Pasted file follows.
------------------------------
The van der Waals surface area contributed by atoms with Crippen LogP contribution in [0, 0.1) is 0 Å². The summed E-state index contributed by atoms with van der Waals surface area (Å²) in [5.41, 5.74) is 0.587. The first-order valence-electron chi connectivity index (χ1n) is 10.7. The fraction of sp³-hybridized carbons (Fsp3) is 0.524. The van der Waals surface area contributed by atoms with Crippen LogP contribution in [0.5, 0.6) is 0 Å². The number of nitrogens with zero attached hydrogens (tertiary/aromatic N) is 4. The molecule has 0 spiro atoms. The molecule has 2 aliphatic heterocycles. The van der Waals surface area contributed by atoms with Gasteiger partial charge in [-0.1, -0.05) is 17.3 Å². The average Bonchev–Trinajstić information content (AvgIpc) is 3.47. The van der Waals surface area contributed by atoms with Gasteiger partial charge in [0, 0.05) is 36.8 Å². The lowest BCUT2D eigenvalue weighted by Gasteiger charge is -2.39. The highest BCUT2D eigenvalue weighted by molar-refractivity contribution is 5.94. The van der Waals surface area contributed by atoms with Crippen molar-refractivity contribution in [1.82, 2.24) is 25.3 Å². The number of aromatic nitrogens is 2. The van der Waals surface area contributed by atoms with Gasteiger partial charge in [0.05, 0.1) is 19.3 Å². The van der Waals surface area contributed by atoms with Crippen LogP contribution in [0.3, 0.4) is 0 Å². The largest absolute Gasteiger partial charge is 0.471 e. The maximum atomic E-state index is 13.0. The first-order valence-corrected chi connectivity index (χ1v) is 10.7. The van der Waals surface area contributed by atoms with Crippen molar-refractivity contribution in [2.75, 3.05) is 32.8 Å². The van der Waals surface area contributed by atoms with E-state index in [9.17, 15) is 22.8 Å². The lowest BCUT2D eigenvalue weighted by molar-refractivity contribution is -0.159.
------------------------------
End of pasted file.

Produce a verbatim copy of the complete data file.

The van der Waals surface area contributed by atoms with Crippen LogP contribution in [0, 0.1) is 0 Å². The summed E-state index contributed by atoms with van der Waals surface area (Å²) in [5.41, 5.74) is 0.587. The first-order valence-electron chi connectivity index (χ1n) is 10.7. The fraction of sp³-hybridized carbons (Fsp3) is 0.524. The van der Waals surface area contributed by atoms with Crippen LogP contribution in [0.5, 0.6) is 0 Å². The number of nitrogens with zero attached hydrogens (tertiary/aromatic N) is 4. The molecule has 0 spiro atoms. The molecule has 2 aliphatic heterocycles. The van der Waals surface area contributed by atoms with Gasteiger partial charge in [-0.1, -0.05) is 17.3 Å². The average Bonchev–Trinajstić information content (AvgIpc) is 3.47. The van der Waals surface area contributed by atoms with Gasteiger partial charge in [0, 0.05) is 36.8 Å². The lowest BCUT2D eigenvalue weighted by Gasteiger charge is -2.39. The highest BCUT2D eigenvalue weighted by molar-refractivity contribution is 5.94. The van der Waals surface area contributed by atoms with Crippen molar-refractivity contribution in [1.82, 2.24) is 25.3 Å². The number of aromatic nitrogens is 2. The van der Waals surface area contributed by atoms with Gasteiger partial charge in [0.05, 0.1) is 19.3 Å². The van der Waals surface area contributed by atoms with Crippen LogP contribution in [0.3, 0.4) is 0 Å². The largest absolute Gasteiger partial charge is 0.471 e. The maximum atomic E-state index is 13.0. The first-order valence-corrected chi connectivity index (χ1v) is 10.7. The van der Waals surface area contributed by atoms with Crippen molar-refractivity contribution in [2.75, 3.05) is 32.8 Å². The van der Waals surface area contributed by atoms with E-state index in [9.17, 15) is 22.8 Å². The lowest BCUT2D eigenvalue weighted by molar-refractivity contribution is -0.159.